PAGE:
Hertz Restatements due to Inadequate Internal Controls and Faulty Audit by PricewaterhouseCoopers
On November 14, 2014, Hertz confirmed that it would restate its financial statement results for 2012 and 2013, adding to the already announced restatement for 2011. The disclosure led to a 14% drop in the share price of Hertz stock on top of a previous decline of 23% since the first announcement in June. Hertz does not expect to conclude its internal investigation until mid-2015, so the final amount of the restatements will not be known until that time.
The questions from an ethical perspective revolve around the issue of what led to the restatement. How could such a failure occur in the post-Sarbanes Oxley era? What role did management play? Why didn’t the internal controls identify the problems in accounting right away? And, where were the auditors?
When a company restates its financial statements it informs investors that those statements should no longer be relied on. Back in June, Hertz identified a material weakness in internal controls over financial reporting as the culprit. Now, however, a variety of improper accounting has come to light including: capitalization and timing of depreciation for certain non-fleet assets; allowances for doubtful accounts in Brazil; allowances for uncollectible amounts with respect to renter obligations for damaged vehicles; and restoration obligations at the end of facility leases.
The essence of the accounting problems for Hertz relate to the methods they used to estimate potential expenses and liabilities. In accounting, many estimates are required to identify potential expenses and liabilities that have not occurred at the date of the financial statements but may occur pending the outcome of certain future events. The most baffling of the misstatements is that of capitalization and depreciation. The rules for capitalizing expenditures as assets instead of immediate expensing are quite clear. If future value exists at the time of acquisition, then the expenditure is recorded as an asset and depreciated over its useful life. Otherwise, it is expensed immediately and matched against current revenues. Likewise, current estimates of depreciation should not cause restatements later on.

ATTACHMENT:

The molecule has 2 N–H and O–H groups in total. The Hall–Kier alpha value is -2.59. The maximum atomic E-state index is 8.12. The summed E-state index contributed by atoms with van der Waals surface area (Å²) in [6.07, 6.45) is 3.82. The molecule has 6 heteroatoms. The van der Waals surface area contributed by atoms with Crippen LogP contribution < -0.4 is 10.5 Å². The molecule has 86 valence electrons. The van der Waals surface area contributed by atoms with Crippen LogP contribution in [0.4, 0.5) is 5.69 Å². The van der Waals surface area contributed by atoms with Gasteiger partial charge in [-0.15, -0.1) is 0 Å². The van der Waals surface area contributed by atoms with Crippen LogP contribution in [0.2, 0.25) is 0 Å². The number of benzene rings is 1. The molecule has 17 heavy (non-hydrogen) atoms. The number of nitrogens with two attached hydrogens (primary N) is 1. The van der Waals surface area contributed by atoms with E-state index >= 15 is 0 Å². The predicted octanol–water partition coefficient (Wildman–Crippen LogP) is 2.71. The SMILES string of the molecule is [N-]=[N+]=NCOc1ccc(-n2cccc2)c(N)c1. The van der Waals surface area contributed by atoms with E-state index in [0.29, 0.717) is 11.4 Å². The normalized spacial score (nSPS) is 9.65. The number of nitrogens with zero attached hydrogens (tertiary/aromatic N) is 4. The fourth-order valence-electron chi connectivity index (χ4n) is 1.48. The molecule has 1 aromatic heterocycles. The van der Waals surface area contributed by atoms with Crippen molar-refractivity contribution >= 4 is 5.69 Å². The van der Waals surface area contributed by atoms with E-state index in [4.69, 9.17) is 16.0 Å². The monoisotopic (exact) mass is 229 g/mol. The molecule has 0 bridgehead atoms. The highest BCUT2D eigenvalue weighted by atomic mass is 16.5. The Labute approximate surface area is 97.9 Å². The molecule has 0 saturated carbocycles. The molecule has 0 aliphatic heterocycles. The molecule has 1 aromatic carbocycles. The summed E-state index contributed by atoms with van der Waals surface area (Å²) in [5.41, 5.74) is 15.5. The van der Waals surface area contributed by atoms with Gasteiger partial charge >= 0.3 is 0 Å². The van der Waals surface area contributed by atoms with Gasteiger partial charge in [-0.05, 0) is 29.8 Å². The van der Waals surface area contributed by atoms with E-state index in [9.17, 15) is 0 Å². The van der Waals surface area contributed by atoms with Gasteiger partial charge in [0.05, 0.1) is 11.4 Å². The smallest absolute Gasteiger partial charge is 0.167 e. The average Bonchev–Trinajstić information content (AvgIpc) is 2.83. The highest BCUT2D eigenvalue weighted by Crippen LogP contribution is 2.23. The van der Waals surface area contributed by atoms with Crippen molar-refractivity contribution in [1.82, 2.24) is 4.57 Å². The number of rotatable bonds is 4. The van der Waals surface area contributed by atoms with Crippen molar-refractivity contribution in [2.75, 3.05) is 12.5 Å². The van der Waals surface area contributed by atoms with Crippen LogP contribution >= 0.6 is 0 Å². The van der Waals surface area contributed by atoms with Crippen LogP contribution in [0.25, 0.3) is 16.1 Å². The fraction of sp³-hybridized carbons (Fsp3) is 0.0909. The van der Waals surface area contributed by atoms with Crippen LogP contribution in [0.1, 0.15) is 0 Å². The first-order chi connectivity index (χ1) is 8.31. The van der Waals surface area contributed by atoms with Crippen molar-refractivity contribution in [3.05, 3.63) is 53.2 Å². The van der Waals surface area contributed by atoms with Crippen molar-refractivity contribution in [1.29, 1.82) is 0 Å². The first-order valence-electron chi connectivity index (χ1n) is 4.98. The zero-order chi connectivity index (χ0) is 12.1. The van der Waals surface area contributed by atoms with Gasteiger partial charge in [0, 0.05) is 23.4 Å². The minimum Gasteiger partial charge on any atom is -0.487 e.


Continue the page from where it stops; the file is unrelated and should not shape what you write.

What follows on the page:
The allowance for doubtful accounts is based on an estimate of collectability and should be guided by past experience. Here again, so long as the estimate is reasonable in amount it is acceptable. The problem may be that the receivables in an emerging market like Brazil may have caused some problems that can explain the need for restatement in this area.
Judgments are numerous and complex around renter obligations for damaged vehicles and can lead to contingent liabilities if the renters do not meet their obligations. Once again, a company like Hertz should have enough experience to develop reliable estimates.
Estimating the cost of restoring leased property at the end of the lease term is a complicated area. Tom Selling, a well-known commentator on financial fraud issues and visiting professor at Southern
Methodist University, puts it this way: